Barbaric preachers on the Plaza

january 27, 1979
vol 72 no. 44

dave hogerty

Editor: Anyone walking in the vicinity of the library or GPA will often stumble upon a large circle of people gathered around one or sometimes several orators. The people drawing the crowds appear to be preaching the gospel, or what they interpret to be the word of God.
Many people choose to walk on by, but those who stay to listen will notice some interesting things being said.

The first thing I noticed was their preoccupation with sex, not just ordinary love-making, but fornication, homosexuality, bestiality, and various derogatory associations with a fairly common act.

I don’t believe I have ever heard one person, claiming to be spiritually enlightened, hurl so much offensive speech in all my life!

One will also notice that they condemn those who have religious beliefs other than their own (i.e. accepting Christ). If what they say is true, then the most contemplative Buddhist, the most devout Muslim, or the most pious Jew, are on a one-way road to damnation. I find this, to say the least, unacceptable.

I also find their views on women disturbing. I have heard them state that “whoring women” were the cause of many of the problems students experience today. In a series of charming tales told by “Disco Cindy” (as she is popularly referred to), we hear the tragic story of several freshman males, entering college with hopes of promising careers, only to be led into sin by these monstrous females.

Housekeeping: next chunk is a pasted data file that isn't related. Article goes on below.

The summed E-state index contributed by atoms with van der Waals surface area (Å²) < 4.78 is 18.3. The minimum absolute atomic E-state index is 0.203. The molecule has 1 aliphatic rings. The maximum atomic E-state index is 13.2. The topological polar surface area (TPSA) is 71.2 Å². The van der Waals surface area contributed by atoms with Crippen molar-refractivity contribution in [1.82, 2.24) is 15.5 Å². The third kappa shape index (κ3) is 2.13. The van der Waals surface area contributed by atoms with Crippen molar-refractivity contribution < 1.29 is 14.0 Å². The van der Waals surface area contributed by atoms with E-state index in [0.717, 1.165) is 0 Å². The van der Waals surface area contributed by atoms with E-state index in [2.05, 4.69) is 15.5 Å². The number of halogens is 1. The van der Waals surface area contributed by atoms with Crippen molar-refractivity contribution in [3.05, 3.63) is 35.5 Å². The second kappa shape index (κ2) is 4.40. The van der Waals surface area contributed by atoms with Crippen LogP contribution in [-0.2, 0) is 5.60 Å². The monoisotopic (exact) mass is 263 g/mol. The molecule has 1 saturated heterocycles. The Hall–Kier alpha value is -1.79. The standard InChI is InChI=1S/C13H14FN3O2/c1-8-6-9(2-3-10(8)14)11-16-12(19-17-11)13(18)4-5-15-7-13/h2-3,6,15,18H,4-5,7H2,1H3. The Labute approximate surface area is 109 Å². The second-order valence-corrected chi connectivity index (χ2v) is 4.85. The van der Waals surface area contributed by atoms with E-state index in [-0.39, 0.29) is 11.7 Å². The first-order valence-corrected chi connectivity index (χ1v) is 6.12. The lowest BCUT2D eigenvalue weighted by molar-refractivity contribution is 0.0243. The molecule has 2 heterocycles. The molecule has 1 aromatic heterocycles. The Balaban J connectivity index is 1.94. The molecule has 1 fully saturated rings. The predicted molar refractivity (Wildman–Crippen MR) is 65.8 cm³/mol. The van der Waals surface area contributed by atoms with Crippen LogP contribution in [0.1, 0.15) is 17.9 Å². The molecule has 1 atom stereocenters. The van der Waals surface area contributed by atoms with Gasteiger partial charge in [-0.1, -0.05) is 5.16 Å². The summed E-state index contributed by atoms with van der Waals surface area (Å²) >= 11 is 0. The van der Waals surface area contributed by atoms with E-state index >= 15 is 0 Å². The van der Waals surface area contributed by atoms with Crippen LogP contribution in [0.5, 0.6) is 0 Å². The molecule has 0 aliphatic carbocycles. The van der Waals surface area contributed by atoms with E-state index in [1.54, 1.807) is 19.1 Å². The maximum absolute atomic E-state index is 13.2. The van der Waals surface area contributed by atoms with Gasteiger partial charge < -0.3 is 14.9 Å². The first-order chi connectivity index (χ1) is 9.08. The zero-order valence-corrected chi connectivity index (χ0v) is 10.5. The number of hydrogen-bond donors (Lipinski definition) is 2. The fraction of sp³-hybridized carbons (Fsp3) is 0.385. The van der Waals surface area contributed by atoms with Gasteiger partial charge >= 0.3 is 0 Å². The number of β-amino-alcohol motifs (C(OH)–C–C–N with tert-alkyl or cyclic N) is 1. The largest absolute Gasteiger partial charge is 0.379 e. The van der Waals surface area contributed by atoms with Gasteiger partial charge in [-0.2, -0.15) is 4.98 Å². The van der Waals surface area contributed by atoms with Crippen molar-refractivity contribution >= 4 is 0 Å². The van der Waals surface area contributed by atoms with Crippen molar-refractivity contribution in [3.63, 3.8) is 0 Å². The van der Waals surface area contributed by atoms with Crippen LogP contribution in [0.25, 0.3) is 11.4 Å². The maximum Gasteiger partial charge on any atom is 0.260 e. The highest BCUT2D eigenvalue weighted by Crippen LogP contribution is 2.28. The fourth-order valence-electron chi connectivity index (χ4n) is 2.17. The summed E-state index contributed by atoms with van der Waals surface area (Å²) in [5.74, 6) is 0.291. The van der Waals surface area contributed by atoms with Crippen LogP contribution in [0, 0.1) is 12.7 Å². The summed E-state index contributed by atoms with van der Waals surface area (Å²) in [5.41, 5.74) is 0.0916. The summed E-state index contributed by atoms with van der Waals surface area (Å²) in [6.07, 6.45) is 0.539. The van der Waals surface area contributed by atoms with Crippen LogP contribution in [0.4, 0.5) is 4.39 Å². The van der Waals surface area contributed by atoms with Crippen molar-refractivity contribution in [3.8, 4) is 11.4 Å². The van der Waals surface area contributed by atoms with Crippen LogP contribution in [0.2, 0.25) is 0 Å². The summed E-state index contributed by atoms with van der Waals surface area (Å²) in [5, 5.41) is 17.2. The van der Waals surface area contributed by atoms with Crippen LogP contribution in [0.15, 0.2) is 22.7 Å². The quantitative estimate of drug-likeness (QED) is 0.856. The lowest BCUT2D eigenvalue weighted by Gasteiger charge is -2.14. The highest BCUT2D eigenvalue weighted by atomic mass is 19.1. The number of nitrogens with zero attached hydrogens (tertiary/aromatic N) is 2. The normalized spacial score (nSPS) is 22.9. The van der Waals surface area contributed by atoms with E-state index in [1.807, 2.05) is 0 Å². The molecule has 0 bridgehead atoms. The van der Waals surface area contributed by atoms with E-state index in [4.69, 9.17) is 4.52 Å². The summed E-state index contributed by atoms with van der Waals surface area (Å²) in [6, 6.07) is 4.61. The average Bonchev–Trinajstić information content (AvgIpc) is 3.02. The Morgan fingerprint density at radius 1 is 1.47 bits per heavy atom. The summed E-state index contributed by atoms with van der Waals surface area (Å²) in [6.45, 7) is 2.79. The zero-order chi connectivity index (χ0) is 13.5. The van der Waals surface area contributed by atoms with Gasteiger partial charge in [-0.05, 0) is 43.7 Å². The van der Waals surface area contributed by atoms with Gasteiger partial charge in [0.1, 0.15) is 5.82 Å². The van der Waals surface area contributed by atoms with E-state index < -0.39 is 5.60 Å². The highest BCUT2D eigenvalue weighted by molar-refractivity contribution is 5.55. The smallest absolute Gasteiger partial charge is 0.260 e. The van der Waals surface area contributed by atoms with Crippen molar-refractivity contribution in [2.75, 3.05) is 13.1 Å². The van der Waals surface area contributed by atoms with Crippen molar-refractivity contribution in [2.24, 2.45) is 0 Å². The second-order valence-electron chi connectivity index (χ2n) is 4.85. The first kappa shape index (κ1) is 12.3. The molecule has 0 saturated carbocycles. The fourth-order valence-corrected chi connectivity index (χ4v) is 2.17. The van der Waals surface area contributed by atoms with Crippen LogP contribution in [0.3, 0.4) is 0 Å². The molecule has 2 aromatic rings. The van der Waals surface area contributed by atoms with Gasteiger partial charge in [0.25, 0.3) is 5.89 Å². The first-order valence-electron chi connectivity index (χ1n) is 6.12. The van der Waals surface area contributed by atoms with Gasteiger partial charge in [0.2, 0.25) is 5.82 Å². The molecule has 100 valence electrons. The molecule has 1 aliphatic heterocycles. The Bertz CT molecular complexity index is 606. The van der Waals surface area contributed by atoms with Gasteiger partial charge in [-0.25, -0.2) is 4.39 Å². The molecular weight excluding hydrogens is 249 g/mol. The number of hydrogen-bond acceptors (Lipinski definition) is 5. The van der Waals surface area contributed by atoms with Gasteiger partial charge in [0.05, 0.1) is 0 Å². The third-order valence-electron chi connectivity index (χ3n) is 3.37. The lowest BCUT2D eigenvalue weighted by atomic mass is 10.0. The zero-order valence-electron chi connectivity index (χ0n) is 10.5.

I was disgusted by the graphic descriptions of their demise, and shocked by the implication of the story.

When these preachers are not cruelly displaying their sexism, they are telling us women about our “natural inferiority” to men, and the necessity of our remaining at home, and having our lives revolve around our husbands. Is this why we’re attending UF?

Worst of all, female students passing by or listening in have had fingers pointed at their attire and have been called whores directly to their faces by these “zealots.” This is utterly barbaric, I should like to know how the K.K.K. would be received on campus if they hurled compariable accusations at blacks and Jews. If they said blacks were naturally subject to the white man’s will, or if they called Jews whoremongers, I think we might have a riot at the Plaza of the Americas.

I am not debating anyone’s right to free speech, but shouldn’t these questions be addressed?
Finally, for those who think they are winning converts to a benevolent God by this behavior, may I suggest you think again? I could no more see a little child spontaneously climbing into Jed Smock’s lap, than I could believe a doe would embrace a leopard.

Alexandra Henderson (UF sophomore)